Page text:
Through the 8th inning of the final game, the ’46 Series was as even as they come. Three games apiece. And three runs apiece as the bottom of the 8th began. Then, with two outs and Slaughter on first, Harry Walker lined a base hit to center which ignited one of the most daring and dramatic plays in World Series history. No one was surprised that the speedy and aggressive Slaughter could take third on a liner to center. What took everyone by surprise, not the least BoSox shortstop Johnny Pesky, was that Slaughter ran a red light at third and sped to the plate.
As he handled the throw from center fielder Leon Culberson, who had replaced the slicker fielding Dom DiMaggio the previous inning after DiMaggio sprained his ankle, Pesky hesitated slightly before throwing home. The throw wasn’t close enough to even make a play on Slaughter and the Cardinals took a 4-3 lead. The run proved to be the winner when the Sox couldn’t score in the 9th. Left-hander Harry “The Cat” Brecheen picked up his third win of the Series and the Cardinals picked up a world championship.
For years, Pesky, a fine ballplayer and a true gent who died last year at 92, was criticized for this hesitation. But Slaughter’s run took everyone by surprise. And in the bottom of the 8th this was not a walk-off situation. Pesky had to try to keep Walker from advancing to scoring position at second. When the ball came to Pesky, he was probably thinking more about Walker than Slaughter. As I look at the film clips, I don’t think an accurate and immediate throw from Pesky would have gotten Slaughter, who had taken off to steal second as the pitch was delivered to Walker. It was just an electric play that will remain on everyone’s list of Great World Series Moments (not so great in New England, of course).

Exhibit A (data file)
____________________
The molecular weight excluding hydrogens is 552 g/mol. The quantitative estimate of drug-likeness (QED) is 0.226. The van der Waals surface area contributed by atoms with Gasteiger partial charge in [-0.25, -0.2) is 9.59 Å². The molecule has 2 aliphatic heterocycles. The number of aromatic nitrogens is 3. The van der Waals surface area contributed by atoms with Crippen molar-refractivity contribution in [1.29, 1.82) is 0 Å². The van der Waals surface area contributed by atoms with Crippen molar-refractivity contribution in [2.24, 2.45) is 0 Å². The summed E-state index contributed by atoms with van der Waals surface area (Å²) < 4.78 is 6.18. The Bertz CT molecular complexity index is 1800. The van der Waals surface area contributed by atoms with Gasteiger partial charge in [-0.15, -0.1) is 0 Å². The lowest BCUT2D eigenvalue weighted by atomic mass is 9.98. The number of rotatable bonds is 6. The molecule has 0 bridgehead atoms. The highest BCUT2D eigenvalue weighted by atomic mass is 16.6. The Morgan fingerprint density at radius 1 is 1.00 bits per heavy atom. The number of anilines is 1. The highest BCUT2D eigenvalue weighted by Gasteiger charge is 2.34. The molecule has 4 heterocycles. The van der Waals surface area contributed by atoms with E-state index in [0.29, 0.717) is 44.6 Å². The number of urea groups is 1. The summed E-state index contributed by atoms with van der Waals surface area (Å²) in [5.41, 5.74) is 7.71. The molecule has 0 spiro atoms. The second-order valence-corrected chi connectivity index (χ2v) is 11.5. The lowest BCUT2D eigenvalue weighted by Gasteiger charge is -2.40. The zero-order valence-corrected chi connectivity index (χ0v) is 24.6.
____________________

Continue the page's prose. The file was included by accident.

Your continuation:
The 1967 World Series didn’t have one iconic play in it like Slaughter’s sprint, but it was pretty dramatic how the “Impossible Dream” Sawks wound up in post-season that year, surviving a four-way, down-to-the-wire race by one game. By comparison the Cardinals cruised, winning their league race by 10 ½ games.
In the Series, fans were treated to dominating pitching from Hall of Famer Bob Gibson, who won three for the Cardinals. In 27 innings, Gibson allowed the Sawks only three runs on 14 hits. Larcenous Lou Brock hit .414 and stole a Series record seven bases. Yastrzemski, a triple-crown winner that year, hit .400 for the Sawks with three dingers. But it was not enough. Sawks ace Jim Lonborg, with two wins, started the 7th game on two days rest, but was bombed in a 7-2 loss. A championship for St. Louis again.
Wednesday’s two teams have a lot to live up to in order to match the excitement of their ’46 and ’67 meetings. But who’s to say they can’t do it? If all it took were facial hair…. Be there for first pitch. I will.
Larry Thornberry is a writer in Tampa.